Alleged killer, teen had history

Malik Shabazz Johnson's
conviction was bittersweet for the parents of Jaleel Raglin.
Malik Shabazz Johnson's conviction was bittersweet for the parents of Jaleel Raglin.

A teenager gunned down while visiting his month-old son at a Winburn Drive apartment complex in Lexington on Tuesday night had a longstanding disagreement with the alleged shooter, according to the infant's mother.

Jaleel Raglin, 16, was shot in the head at the Matador North apartment complex across the street from Winburn Middle School. Hours later, police charged Malik Shabazz Johnson, 20, with murder.

Johnson pleaded not guilty in Fayette District Court on Wednesday. He was being held at the Fayette County jail without bond.

Da'Jure Jones, 16, the mother of Jaleel's son, said Wednesday that Jaleel had come to the apartment to visit the baby. Da'Jure had stepped out of the apartment for a few minutes about 8:30 p.m. When she came back inside, Jaleel had been shot.

"They was knocking on my mom's door, and when Jaleel opened it, he shot him," she said.

Da'Jure said there was bad blood between Jaleel and Johnson. She didn't talk about details of the disagreement, but she said she previously had dated both of them.

She and Jaleel recently started dating again, she said.

Police were called to the apartment, which is rented by Da'Jure's mother, at 8:38 p.m. after receiving a report that someone had been shot. Police revealed few details about the investigation that followed.

Within an hour of Jaleel's death, dozens of his friends began posting "R.I.P. Jaleel" and condolences to his family on Twitter. Many of them appeared to have known Chaz Black, a 16-year-old shot during a dice game at a Palumbo Drive apartment in March.

Corey Dunn, a community volunteer working to reduce violence among inner-city youth, said Wednesday that losing two teens to gun violence months apart had stunned the community.

Jaleel and Chaz knew each other, but they were not close, Dunn and Da'Jure said. However, they had many of the same friends.

"The young people that hung out with them are totally tore up," Dunn said. "They're having trouble dealing with this, to the point where they had to bring in extra counselors to the school."

Fayette County public schools spokeswoman Lisa Deffendall said crisis teams counseled students at several schools where Jaleel had attended, including Southern Middle School and Tates Creek, Henry Clay and Bryan Station high schools.

It was the fourth time in a week that Fayette County public schools had to counsel high-school students about the death of a peer. On Sept. 20, Michael Sparks, a Bryan Station freshman, died after crashing an ATV at Eastland Parkway and Anniston Drive. Two Tates Creek High School students died in the past week. One student died in an apparent suicide; a cause of death had not been determined for the other.

Fayette County schools Superintendent Tom Shelton said the recent deaths had shocked students and staff, including members of the crisis team, who are trained to deal with bereavement. It is unusual to have so many deaths in such a short time, he said.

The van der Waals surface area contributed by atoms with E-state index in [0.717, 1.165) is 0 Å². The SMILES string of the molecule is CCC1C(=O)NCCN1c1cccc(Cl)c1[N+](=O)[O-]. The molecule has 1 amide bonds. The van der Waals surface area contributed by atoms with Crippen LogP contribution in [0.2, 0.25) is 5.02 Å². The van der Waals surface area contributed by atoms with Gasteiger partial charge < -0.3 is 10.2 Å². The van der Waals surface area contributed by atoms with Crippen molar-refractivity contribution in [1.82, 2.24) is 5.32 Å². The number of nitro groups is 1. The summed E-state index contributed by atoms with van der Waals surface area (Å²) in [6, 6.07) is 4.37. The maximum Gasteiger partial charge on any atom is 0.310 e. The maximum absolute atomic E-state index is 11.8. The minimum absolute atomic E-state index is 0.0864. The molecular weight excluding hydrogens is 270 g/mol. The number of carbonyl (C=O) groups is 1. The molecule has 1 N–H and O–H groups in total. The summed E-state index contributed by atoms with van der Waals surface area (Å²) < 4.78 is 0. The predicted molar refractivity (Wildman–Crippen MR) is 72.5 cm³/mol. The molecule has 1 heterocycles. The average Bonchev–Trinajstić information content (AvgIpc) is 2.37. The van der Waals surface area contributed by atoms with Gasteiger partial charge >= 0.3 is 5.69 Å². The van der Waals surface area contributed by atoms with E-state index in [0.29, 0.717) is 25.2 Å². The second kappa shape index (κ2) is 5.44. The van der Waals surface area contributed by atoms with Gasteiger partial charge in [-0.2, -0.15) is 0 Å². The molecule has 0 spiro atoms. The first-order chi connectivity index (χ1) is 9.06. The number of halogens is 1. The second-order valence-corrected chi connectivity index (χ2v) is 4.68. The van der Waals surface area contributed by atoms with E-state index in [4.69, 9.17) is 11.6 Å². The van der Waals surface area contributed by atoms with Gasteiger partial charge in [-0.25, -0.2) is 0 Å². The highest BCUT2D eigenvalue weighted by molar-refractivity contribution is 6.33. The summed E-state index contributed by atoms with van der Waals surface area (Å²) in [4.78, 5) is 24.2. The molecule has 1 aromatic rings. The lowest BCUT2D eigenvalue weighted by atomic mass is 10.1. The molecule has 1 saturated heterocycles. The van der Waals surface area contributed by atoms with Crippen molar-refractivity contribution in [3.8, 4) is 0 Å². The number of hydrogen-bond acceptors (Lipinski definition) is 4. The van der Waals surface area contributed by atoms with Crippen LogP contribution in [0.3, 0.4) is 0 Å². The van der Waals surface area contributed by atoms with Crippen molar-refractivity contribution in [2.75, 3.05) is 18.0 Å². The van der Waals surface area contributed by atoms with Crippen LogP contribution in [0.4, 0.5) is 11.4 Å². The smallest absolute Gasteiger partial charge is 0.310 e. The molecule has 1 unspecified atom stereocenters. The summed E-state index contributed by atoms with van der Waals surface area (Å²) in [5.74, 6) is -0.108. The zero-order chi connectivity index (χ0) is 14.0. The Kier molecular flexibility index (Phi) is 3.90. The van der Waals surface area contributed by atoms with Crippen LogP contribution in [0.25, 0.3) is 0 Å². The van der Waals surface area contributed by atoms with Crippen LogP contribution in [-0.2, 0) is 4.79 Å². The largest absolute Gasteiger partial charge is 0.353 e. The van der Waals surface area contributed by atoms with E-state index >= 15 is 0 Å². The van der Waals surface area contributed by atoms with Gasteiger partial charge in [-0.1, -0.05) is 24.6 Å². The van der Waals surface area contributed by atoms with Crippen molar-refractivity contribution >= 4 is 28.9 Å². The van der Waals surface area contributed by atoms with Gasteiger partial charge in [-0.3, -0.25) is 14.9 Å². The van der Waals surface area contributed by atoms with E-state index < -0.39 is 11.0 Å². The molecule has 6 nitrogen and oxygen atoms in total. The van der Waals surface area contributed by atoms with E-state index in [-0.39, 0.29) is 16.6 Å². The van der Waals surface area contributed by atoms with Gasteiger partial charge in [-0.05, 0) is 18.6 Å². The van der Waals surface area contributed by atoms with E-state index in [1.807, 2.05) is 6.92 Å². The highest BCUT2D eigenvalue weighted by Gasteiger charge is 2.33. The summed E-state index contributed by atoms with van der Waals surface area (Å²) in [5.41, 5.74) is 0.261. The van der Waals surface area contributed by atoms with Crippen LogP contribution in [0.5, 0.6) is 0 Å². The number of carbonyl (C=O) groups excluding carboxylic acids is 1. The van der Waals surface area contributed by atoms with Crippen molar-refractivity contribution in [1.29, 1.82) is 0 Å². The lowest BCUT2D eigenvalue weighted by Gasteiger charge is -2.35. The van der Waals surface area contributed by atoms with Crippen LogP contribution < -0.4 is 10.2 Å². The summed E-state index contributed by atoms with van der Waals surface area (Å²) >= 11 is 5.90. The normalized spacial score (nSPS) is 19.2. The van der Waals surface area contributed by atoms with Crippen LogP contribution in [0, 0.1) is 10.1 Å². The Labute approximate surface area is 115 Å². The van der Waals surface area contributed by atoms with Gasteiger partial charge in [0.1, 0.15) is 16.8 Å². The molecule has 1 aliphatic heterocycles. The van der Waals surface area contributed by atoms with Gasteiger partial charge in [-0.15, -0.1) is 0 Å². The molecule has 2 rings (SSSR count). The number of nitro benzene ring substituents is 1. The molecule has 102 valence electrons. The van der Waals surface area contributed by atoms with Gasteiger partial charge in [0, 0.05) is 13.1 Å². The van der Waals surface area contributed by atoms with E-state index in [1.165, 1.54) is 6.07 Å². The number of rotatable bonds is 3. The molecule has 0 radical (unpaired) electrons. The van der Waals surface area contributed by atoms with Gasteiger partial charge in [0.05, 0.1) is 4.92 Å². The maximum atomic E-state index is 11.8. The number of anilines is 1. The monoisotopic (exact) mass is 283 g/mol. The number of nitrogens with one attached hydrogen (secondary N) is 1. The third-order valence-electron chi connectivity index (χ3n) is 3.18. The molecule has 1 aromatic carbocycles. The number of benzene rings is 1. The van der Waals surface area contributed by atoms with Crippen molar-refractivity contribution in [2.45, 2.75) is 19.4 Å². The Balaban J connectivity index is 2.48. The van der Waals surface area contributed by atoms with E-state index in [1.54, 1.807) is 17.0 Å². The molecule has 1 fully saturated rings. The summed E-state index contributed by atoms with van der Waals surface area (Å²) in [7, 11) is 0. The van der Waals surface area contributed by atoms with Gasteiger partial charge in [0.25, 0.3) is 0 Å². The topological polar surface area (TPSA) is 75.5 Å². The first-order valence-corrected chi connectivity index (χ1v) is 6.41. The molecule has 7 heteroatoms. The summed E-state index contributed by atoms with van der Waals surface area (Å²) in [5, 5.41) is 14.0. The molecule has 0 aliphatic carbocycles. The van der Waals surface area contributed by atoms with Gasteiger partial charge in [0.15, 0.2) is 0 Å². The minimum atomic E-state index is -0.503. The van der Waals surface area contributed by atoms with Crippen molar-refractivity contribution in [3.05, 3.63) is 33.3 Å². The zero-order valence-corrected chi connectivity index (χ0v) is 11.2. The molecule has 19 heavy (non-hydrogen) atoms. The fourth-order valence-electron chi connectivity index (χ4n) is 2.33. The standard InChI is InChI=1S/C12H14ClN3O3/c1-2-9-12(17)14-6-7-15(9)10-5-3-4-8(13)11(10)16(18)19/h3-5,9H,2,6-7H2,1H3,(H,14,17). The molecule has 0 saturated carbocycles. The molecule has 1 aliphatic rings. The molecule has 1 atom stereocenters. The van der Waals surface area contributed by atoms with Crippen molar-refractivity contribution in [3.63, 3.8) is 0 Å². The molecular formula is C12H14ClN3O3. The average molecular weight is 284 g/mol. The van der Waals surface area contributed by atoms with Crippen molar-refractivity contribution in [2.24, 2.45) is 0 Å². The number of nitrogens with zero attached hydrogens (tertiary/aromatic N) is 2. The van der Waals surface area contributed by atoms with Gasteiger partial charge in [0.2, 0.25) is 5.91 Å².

"Sometimes we forget the toll it takes on them, because they obviously care for and love these children very much," he said.

Jaleel was not enrolled in the Fayette County school system at the time of his death, Deffendall said.

Da'Jure said Jaleel had dropped out of school and had gotten involved with a gang, but she said he had been trying to turn his life around since his son was born. She said he was going to get his GED and had recently gotten a job at Penn Station East Coast Subs.

According to Jaleel's Facebook page and a freestyle rap video posted on YouTube, Jaleel had associated with the "East Side Bloods." Photos showed him wearing a red bandanna and holding his hands in a symbol that resembled a lower-case B.

Jaleel had been arrested several times. The last time he got out of jail was the day after his son was born, Da'Jure said.

Things had been different since then because he wanted to set a good example for his child, she said.

"He had talked about how he was going to go to school and get his GED and start doing better things," she said.

She said she knew Jaleel as a "kindhearted" guy who loved making people laugh.

"If it was his last, he would give it to you," she said. "He was just the type, you just loved being around him."

Johnson's family members were in court Wednesday, but they declined to speak with reporters.

Judge Julie Goodman appointed the public defender's office to represent Johnson. Erica Roland, a public defender present during the hearing, said she could not comment on the case because attorneys had not had time to go over the details.

Johnson has a limited criminal history in Lexington and no prior violent crimes recorded in Fayette District and Circuit courts.

He was last arrested Sept. 6 after police found him in possession of a hydrocodone pill and 2 grams of marijuana stored in a shoebox under his 2-week-old son's bed, according to a uniform citation filed in district court.

Johnson "advised that he traffics narcotics in case his job at McDonald's doesn't work out," the citation said.

He pleaded guilty to possession of a controlled substance, possession of marijuana and possession of drug paraphernalia, all misdemeanors, and was sentenced to serve seven days in jail.

Before that incident, he pleaded guilty in August to disorderly conduct. Police said they contacted Johnson at a home on Ohio Street while Johnson was "visibly upset," according to court records.

Johnson threw his backpack at the front door of the house and shouted curse words, causing "public alarm," the citation said.

Johnson was scheduled to return to court Oct. 2 for a preliminary hearing on the murder charge.

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